Hallucinogenic drugs like mushrooms alter the chemical composition of the cells of the brain, and when they’re active, they produce a profound shift in both perception and sensation.
Mushroom highs, known as “trips,” can last for hours and hours, and when they’re done, users might feel as though they’re returned to a reality they both know and understand, with no longstanding damage left behind. In reality, these drugs can leave a big swath of chemical changes in their wake, and in some cases, these alterations can be considered both damaging and dangerous.
Mushrooms and the Brain
An intensive study conducted in England suggests that mushrooms dampen activity in the portion of the mind responsible for processing sensory information. The researchers suggest that the brain is constantly taking in all sorts of data, and it processes those details to some degree before presenting information to the conscious mind. Mushrooms interrupt this pre-processing function, so each and every bit of data that could be identified by the brain is presented to the consciousness. This is responsible for the mind-altering experience people feel while they’re under the influence. Their chemical blinders, caused by preprocessing, have been removed.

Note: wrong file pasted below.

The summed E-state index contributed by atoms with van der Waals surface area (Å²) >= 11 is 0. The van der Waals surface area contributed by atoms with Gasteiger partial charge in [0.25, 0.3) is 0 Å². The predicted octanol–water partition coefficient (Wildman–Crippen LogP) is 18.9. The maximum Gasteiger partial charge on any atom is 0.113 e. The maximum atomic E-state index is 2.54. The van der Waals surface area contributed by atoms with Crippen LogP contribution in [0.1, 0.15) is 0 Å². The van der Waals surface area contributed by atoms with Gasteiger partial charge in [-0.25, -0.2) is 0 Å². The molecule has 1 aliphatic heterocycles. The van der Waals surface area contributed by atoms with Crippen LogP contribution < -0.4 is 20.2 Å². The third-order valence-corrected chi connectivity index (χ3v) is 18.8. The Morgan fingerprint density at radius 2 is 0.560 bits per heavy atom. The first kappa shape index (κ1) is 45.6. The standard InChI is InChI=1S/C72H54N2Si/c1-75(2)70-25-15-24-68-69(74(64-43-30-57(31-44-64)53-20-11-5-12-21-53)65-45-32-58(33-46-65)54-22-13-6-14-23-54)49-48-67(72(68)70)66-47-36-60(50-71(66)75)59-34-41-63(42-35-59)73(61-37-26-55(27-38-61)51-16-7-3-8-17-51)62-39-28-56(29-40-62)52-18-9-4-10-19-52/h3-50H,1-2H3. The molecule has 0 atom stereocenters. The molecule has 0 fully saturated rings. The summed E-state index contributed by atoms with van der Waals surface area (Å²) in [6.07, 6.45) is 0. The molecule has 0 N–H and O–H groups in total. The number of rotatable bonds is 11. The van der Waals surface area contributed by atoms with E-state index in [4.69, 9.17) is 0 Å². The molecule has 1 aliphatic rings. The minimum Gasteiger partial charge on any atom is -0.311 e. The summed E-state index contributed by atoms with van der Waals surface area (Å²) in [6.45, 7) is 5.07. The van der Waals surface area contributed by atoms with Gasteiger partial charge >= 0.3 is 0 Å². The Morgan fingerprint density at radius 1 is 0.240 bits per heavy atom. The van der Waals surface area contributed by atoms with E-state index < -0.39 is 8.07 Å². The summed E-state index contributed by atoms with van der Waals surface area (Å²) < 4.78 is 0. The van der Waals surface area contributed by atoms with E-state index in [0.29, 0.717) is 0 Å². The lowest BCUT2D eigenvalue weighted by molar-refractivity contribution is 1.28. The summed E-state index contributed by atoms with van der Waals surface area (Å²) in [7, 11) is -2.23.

These changes come about, in part, due to alterations in the chemical serotonin. This is a key chemical in use in the cells of the brain, and in addition to providing data about perception, this chemical also helps to regulate vital body functions, including the speed at which the heart beats. Many of the concerns about mushrooms have focused on this aspect of the drug, as some people who take mushrooms experience heart difficulties and overheating. But research also suggests that tinkering with serotonin on a regular basis could change the way the brain works down the line.
Some mushroom-related changes come about due to the intense experiences people endure while they’re under the influence. For example, a study discussed in LiveScience suggests that one single dose of magic mushrooms can change the user’s personality for a year or longer. The researchers suggest that the mystical changes and feelings of connectedness are responsible for the change, as people see things while under the influence that change the way in which they relate to the world. Users report feeling more open after taking mushrooms, and sometimes they consider that a beneficial change.